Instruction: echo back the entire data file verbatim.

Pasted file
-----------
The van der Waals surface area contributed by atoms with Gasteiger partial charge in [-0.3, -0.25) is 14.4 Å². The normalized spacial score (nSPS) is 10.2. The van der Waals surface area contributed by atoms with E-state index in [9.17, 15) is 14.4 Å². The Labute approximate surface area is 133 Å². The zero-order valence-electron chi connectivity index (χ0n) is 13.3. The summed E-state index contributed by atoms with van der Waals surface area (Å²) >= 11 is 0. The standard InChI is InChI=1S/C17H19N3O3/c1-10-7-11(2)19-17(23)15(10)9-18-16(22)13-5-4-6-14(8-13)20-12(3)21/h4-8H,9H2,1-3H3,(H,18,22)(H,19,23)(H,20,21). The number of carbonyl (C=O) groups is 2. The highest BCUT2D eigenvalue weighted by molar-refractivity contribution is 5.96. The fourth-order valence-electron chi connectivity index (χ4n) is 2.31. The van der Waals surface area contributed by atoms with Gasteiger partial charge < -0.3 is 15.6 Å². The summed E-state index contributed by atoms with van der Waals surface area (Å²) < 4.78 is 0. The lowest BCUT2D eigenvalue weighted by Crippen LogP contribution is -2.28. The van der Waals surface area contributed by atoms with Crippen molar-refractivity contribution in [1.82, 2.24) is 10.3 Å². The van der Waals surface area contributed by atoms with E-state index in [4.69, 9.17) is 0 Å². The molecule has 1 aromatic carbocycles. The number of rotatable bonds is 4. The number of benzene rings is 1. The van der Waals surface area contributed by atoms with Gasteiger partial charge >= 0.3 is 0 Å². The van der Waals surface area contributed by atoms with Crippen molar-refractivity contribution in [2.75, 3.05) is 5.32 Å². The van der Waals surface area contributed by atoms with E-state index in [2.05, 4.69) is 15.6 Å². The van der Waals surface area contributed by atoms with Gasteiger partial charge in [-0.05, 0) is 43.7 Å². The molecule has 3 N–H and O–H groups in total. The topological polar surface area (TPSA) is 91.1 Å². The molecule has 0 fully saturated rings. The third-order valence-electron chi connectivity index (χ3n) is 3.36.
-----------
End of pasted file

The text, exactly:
The van der Waals surface area contributed by atoms with Gasteiger partial charge in [-0.3, -0.25) is 14.4 Å². The normalized spacial score (nSPS) is 10.2. The van der Waals surface area contributed by atoms with E-state index in [9.17, 15) is 14.4 Å². The Labute approximate surface area is 133 Å². The zero-order valence-electron chi connectivity index (χ0n) is 13.3. The summed E-state index contributed by atoms with van der Waals surface area (Å²) >= 11 is 0. The standard InChI is InChI=1S/C17H19N3O3/c1-10-7-11(2)19-17(23)15(10)9-18-16(22)13-5-4-6-14(8-13)20-12(3)21/h4-8H,9H2,1-3H3,(H,18,22)(H,19,23)(H,20,21). The number of carbonyl (C=O) groups is 2. The highest BCUT2D eigenvalue weighted by molar-refractivity contribution is 5.96. The fourth-order valence-electron chi connectivity index (χ4n) is 2.31. The van der Waals surface area contributed by atoms with Gasteiger partial charge < -0.3 is 15.6 Å². The summed E-state index contributed by atoms with van der Waals surface area (Å²) < 4.78 is 0. The lowest BCUT2D eigenvalue weighted by Crippen LogP contribution is -2.28. The van der Waals surface area contributed by atoms with Crippen molar-refractivity contribution in [1.82, 2.24) is 10.3 Å². The van der Waals surface area contributed by atoms with E-state index in [4.69, 9.17) is 0 Å². The molecule has 1 aromatic carbocycles. The number of rotatable bonds is 4. The number of benzene rings is 1. The van der Waals surface area contributed by atoms with Gasteiger partial charge >= 0.3 is 0 Å². The van der Waals surface area contributed by atoms with Crippen molar-refractivity contribution in [2.75, 3.05) is 5.32 Å². The van der Waals surface area contributed by atoms with E-state index in [2.05, 4.69) is 15.6 Å². The van der Waals surface area contributed by atoms with Gasteiger partial charge in [-0.05, 0) is 43.7 Å². The molecule has 3 N–H and O–H groups in total. The topological polar surface area (TPSA) is 91.1 Å². The molecule has 0 fully saturated rings. The third-order valence-electron chi connectivity index (χ3n) is 3.36.